CMU students: get involved with the world around you
Carnegie Mellon students are known for being insular. Those of you who are new here may discover that the stories of people who live on campus, go to school on campus, and don?t go off-campus for weeks at a time aren?t just stories. Too many students come to CMU with the belief that the keys to a full life here and working hard at classes to get As and finding a good job at the end of four (or five) years. They believe the time before entering the workforce is the final chance to do things that make a difference in the world. It is essential to realize, though, that there are other important parts of a full college education besides just studying.
Our upcoming presidential election is one such example. No matter what their political leanings, people need to get out, vote, and make their voices heard. This is doubly true for any Pennsylvania natives: It is still a swing state and we could be the next Florida. There is no reason to have a repeat of such a situation. Go do voter registration drives around the city; hand out campaign literature door-to-door. An uncast vote is a vote for the opposition.
It is also important not to simply focus on what is happening close to home. In a culture that has been become known for celebrating positive self-images, deserved or not, more and more people fall victim each year to depression. It is important to keep life in perspective. Yes, dining might disappoint again this year and classes are difficult, dull, and required, but life here at CMU beats fearing that the Janjaweed could come and kill everyone you have ever known. Hiding from the truth does not help anyone, and the problems of the world will not disappear through willful ignorance. We need to take action whether it is something like sending aid to those less fortunate or just writing to your Congressional representatives to let them know that someone cares what is going on out there.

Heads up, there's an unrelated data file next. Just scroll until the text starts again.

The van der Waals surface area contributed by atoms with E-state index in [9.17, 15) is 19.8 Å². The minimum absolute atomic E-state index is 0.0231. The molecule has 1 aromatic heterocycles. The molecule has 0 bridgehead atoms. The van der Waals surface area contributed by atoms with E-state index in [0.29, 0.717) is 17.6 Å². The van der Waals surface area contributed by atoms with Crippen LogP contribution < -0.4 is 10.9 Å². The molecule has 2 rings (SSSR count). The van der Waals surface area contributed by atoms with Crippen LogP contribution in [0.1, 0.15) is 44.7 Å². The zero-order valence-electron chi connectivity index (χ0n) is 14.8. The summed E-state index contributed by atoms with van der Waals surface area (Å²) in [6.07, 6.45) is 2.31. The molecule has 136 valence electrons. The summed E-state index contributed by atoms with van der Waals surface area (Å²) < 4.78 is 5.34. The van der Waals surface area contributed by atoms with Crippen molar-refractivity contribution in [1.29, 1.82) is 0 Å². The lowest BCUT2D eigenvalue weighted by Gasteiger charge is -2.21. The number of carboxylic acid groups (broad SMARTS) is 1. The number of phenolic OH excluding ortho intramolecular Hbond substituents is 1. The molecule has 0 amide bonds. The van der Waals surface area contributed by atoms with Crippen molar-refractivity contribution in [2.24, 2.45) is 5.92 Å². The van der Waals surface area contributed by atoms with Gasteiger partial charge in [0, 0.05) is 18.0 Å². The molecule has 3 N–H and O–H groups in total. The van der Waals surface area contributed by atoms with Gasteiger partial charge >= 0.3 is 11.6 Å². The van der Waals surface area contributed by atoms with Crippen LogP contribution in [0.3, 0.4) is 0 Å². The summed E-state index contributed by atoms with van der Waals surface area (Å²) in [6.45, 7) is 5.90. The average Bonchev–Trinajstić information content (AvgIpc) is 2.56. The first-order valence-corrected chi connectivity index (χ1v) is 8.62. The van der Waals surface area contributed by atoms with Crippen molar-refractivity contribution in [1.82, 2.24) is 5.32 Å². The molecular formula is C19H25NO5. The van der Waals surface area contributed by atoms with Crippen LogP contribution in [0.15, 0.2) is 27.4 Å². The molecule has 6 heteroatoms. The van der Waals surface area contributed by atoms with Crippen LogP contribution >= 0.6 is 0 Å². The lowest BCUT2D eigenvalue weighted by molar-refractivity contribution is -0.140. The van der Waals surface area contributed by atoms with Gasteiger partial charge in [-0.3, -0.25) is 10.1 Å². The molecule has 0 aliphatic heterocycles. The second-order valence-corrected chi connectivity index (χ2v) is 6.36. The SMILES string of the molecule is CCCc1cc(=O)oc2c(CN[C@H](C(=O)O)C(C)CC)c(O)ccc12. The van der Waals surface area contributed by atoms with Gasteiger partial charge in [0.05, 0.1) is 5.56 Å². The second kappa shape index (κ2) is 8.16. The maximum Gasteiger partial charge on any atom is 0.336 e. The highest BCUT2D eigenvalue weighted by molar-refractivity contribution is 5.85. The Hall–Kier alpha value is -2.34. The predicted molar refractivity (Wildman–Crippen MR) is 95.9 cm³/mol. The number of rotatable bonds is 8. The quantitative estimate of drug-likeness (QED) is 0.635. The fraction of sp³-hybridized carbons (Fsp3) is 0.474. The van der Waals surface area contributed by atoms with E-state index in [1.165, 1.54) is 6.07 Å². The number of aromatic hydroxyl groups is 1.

And even with all these things that are matters of life and death, there is also the little stuff. Few people can work here full-bore and then go straight to saving the world. Relaxing makes a person that much more effective in everything else, and it?s impossible to fully relax in the Wean clusters or an eight-by-twelve foot dorm room. Pittsburgh may not be the same as New York or California; on the bright side, it?s cheaper, and there are no parents to give orders or set curfews. Freedom has a sweet flavor, and college gives you the opportunity to taste it. Try something new. Go play in the snow; there should be enough of it when winter comes. Eat out at a different restaurant in Oakland or Shadyside. Go to a movie somewhere other than McConomy Auditorium or the Waterfront. Those who complain that there?s nothing to do in Pittsburgh have not looked hard enough.
It comes down to this: Get off-campus. Expand your horizons and expand your mind. When people talk about college being a learning experience, they are not just talking about classes. They are talking about life, so be proactive and get one.